About the new Microsoft Store for Windows 11 and Windows 10
The Microsoft Store, also known as the Windows Store, has been built and redesigned to offer more than the existing store on Windows 10. Microsoft explains that the new Store offers a better experience and performance than the existing store on Windows 10. with the Windows 10 Store, largely unchanged from its original Windows 8 version.
The visual redesign based on Fluent Design and WinUI makes the Store look less cluttered and comes with a new navigation menu on the left side. At the top of the Store, there's a new search bar, also available in the redesigned Windows Settings and Microsoft Photos apps.
Microsoft has also redesigned the app page in the Store with more clarity on download sizes, reviews, app features, changelog, and more.
Stories coming to Microsoft Store
Microsoft is also bringing the Stories feature to its new Store. This feature will help users discover new apps and also help developers keep users informed about their new apps and games.
According to Microsoft, Stories on the Windows Store are 'rich editorial content' consisting of a set of screenshots highlighting the features offered by the app.
New search bar
The search bar has been redesigned and works fine. Using the search bar, you can quickly preview the apps available in the Store by entering keywords. The search bar will also show results from the Amazon Appstore, the 'heart' of the Android apps section of the Microsoft Store.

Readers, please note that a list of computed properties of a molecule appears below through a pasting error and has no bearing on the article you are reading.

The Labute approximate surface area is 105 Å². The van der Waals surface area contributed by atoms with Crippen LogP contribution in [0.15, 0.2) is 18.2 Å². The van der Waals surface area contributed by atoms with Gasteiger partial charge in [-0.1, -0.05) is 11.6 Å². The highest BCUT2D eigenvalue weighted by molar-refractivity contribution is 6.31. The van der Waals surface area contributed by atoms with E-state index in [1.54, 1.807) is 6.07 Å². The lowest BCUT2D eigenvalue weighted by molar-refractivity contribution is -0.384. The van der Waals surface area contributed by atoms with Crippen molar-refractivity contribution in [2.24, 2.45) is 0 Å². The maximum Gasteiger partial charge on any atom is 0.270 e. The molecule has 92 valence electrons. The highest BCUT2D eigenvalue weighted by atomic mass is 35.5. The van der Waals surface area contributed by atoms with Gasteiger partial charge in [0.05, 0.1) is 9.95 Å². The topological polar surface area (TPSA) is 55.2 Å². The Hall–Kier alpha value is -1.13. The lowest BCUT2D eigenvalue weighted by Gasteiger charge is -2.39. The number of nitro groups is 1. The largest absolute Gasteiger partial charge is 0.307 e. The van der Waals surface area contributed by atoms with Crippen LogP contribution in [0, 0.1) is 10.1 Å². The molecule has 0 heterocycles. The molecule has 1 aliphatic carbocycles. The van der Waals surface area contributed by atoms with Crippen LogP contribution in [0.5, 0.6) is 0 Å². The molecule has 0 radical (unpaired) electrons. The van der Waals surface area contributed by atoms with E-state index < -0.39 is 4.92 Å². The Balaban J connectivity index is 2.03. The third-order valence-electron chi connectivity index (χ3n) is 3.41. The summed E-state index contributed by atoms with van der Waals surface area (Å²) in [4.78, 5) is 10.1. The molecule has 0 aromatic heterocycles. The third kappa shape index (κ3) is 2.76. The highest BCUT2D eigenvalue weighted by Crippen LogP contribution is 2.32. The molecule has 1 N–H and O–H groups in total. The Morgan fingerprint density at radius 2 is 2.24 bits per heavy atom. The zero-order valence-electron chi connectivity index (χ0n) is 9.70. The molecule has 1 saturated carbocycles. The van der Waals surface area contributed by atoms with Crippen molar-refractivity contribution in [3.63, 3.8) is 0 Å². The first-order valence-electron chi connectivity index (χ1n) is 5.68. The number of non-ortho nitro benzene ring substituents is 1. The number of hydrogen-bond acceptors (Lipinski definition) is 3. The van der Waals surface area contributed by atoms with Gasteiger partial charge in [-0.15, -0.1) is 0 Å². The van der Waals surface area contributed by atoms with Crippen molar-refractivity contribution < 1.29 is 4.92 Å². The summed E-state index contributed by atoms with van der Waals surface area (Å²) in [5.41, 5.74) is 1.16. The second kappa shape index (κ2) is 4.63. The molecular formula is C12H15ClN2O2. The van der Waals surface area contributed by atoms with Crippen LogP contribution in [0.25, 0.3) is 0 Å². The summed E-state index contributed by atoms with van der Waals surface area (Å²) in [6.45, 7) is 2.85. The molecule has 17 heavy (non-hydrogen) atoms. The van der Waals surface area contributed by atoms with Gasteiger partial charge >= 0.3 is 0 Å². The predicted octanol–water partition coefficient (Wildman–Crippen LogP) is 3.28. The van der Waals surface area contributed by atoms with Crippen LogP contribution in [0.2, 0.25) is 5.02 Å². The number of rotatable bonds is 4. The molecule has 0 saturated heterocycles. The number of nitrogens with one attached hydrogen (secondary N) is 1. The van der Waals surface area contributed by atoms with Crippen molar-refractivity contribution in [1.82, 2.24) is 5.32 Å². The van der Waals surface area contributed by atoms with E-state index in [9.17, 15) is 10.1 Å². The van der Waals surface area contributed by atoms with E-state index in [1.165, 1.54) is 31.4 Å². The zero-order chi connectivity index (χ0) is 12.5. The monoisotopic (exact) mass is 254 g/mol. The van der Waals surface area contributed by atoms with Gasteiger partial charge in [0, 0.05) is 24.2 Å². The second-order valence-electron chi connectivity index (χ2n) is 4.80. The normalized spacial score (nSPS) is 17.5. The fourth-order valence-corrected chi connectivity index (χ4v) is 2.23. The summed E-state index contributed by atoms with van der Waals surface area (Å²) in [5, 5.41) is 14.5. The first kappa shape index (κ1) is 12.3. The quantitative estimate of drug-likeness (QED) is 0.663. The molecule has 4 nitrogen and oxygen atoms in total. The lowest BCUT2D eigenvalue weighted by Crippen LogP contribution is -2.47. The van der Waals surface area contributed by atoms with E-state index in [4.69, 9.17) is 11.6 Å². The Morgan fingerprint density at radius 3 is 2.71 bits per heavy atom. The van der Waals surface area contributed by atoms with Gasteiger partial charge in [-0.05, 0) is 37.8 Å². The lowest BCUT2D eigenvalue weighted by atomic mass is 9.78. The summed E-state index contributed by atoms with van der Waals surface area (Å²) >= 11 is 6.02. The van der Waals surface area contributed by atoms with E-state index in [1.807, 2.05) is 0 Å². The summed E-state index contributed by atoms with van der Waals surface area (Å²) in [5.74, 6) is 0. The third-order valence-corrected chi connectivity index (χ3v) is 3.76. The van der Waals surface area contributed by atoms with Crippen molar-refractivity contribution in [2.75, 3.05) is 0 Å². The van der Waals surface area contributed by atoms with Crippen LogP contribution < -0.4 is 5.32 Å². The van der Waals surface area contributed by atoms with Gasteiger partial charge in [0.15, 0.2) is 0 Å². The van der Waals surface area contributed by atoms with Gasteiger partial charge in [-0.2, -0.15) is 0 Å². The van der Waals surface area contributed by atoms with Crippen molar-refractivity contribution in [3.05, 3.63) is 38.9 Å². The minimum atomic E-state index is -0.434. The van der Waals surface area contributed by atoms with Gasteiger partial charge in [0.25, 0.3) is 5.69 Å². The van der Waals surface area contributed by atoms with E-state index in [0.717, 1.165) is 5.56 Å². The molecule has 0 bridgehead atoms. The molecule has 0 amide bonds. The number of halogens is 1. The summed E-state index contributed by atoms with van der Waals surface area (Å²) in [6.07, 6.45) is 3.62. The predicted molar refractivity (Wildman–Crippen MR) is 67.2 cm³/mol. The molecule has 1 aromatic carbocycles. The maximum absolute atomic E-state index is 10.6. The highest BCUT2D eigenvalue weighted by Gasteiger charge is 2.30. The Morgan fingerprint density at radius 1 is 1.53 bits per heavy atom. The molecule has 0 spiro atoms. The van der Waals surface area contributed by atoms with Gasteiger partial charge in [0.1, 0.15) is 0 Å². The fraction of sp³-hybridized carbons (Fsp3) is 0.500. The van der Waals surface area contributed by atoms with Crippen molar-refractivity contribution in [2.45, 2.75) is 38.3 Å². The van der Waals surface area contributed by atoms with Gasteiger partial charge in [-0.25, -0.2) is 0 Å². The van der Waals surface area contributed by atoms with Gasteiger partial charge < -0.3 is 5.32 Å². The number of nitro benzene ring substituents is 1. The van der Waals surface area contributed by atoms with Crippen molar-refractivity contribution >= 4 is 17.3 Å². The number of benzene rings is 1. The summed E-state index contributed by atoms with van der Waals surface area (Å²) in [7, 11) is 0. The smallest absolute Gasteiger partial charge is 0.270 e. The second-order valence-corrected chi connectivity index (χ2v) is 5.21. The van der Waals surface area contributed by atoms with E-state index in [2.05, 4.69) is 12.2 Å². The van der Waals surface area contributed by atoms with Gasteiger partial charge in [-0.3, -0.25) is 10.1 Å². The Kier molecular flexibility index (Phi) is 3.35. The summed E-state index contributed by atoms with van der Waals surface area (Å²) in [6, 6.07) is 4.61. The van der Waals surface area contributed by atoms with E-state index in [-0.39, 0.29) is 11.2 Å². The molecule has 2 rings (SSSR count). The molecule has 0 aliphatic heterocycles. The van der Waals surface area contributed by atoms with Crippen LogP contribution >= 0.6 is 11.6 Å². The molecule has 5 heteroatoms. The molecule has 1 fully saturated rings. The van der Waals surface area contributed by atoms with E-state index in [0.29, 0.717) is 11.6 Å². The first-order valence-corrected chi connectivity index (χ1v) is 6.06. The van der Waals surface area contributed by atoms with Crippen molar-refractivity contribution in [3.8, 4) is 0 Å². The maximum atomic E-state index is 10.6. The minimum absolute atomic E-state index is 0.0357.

New pop-up store
To better support web apps, Microsoft is introducing a new pop-up store that allows users to install apps from the browser. This works when a user clicks on the Microsoft Store badge/banner on a site like Spotify.
When you click on the Microsoft Store download badge, the Windows 11 app settings window will appear and it will help you to manage the settings.
New policy for developers
The Windows 11 Store is now more open to developers, and it will support a wider variety of Windows apps. For example, developers can now publish any type of desktop application created with .NET, Electron, React Native, UWP, Xamarin, Java, PWA and of course Win32 is now also supported.
Another big change is support for third-party commerce platforms on the Store. Developers will be able to use their own commercial solutions within the app to charge customers, and Microsoft won't add any fees, meaning 100% of the revenue will go to the developers. .
The new Microsoft Store is due later this year, but Microsoft will release the first preview to Insider testers as soon as this month.
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